Root canal procedures are commonly believed to be the most painful dental treatment yet only 17% have described it as their most painful dental experience. The aim of this review was to determine the influence of root canal treatment on pain prevalence and severity and estimate the prevalence and severity of pre-treatment, treatment, and post-treatment pain in patients receiving root canal treatment.
The Medline, Cochrane, Embase, and PsycINFO databases were searched and supplemented by hand searches of the most recent two years of the following journal titles: American Journal of Dentistry, International Endodontic Journal, Journal of Dentistry, Journal of Endodontics, Journal of Oral Rehabilitation, Oral Surgery Oral Medicine Oral Pathology and Oral Radiology, and Endodontics, Pain, and Quintessence International. Only articles published in English were considered. L’Abbe plots were used to evaluate the influence of root canal treatment on pain prevalence and severity.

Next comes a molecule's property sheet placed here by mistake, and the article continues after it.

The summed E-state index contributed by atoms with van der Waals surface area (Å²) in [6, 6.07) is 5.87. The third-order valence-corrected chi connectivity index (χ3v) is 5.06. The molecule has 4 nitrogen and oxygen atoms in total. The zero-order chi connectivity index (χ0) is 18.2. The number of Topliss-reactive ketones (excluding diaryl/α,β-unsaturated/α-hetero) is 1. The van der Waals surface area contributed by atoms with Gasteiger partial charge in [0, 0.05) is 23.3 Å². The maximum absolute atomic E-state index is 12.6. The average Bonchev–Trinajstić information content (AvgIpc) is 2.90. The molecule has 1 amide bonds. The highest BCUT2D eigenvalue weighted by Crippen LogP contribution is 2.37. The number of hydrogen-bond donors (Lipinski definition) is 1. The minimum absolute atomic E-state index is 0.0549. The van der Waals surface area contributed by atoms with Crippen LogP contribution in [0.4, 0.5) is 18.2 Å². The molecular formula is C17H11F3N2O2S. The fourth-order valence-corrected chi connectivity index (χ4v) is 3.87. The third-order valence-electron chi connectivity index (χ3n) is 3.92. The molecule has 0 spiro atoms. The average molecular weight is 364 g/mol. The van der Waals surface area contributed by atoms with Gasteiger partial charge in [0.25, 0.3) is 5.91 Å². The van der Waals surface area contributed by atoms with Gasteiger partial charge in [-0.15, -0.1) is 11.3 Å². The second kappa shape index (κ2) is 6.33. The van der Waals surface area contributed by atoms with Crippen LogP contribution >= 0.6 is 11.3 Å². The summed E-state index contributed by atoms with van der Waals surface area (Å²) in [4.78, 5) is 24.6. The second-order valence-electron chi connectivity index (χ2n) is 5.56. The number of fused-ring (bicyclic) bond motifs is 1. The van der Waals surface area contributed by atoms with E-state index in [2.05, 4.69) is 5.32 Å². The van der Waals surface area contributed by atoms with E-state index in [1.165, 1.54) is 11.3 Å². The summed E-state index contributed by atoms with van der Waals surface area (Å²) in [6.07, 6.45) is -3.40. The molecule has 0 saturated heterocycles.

They found that pain prevalence and severity decreased substantially after treatment as shown below:
[table id=2 /]They concluded:
Pre-treatment root canal associated pain prevalence was high but dropped moderately within 1 day and substantially to minimal levels in 7 days. Pre-treatment root canal–associated pain severity was moderate, dropped substantially within 1 day of treatment, and continued to drop to minimal levels in 7 days. Supplemental anaesthesia was often required during root canal treatment.
Pak JG, White SN. Pain prevalence and severity before, during, and after root canal treatment: a systematic review. J Endod. 2011 Apr;37(4):429-38